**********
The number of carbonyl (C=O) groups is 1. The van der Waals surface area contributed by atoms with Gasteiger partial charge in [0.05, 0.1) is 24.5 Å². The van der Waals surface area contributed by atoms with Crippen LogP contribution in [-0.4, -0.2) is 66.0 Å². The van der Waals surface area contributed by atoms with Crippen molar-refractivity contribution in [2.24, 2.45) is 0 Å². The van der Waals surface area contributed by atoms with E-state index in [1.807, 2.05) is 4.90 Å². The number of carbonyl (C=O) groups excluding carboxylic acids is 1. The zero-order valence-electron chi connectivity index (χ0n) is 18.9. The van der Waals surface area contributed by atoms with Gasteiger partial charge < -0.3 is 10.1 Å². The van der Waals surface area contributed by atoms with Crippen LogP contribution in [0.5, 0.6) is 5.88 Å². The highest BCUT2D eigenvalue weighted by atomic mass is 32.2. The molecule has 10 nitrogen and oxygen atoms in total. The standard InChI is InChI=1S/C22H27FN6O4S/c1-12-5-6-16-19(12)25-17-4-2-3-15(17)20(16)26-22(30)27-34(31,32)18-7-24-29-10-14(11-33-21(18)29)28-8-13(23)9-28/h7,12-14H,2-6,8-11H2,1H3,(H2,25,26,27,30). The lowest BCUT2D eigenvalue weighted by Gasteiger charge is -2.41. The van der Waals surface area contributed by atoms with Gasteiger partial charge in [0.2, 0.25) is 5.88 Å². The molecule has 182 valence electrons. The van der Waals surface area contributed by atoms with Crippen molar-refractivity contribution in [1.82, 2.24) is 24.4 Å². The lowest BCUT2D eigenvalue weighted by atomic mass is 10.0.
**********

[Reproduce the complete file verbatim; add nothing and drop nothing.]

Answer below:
The number of carbonyl (C=O) groups is 1. The van der Waals surface area contributed by atoms with Gasteiger partial charge in [0.05, 0.1) is 24.5 Å². The van der Waals surface area contributed by atoms with Crippen LogP contribution in [-0.4, -0.2) is 66.0 Å². The van der Waals surface area contributed by atoms with Crippen molar-refractivity contribution in [2.24, 2.45) is 0 Å². The van der Waals surface area contributed by atoms with E-state index in [1.807, 2.05) is 4.90 Å². The number of carbonyl (C=O) groups excluding carboxylic acids is 1. The zero-order valence-electron chi connectivity index (χ0n) is 18.9. The van der Waals surface area contributed by atoms with Gasteiger partial charge < -0.3 is 10.1 Å². The van der Waals surface area contributed by atoms with Crippen LogP contribution in [0.5, 0.6) is 5.88 Å². The highest BCUT2D eigenvalue weighted by atomic mass is 32.2. The molecule has 10 nitrogen and oxygen atoms in total. The standard InChI is InChI=1S/C22H27FN6O4S/c1-12-5-6-16-19(12)25-17-4-2-3-15(17)20(16)26-22(30)27-34(31,32)18-7-24-29-10-14(11-33-21(18)29)28-8-13(23)9-28/h7,12-14H,2-6,8-11H2,1H3,(H2,25,26,27,30). The lowest BCUT2D eigenvalue weighted by Gasteiger charge is -2.41. The van der Waals surface area contributed by atoms with Gasteiger partial charge in [0.2, 0.25) is 5.88 Å². The molecule has 182 valence electrons. The van der Waals surface area contributed by atoms with Crippen molar-refractivity contribution in [1.82, 2.24) is 24.4 Å². The lowest BCUT2D eigenvalue weighted by atomic mass is 10.0.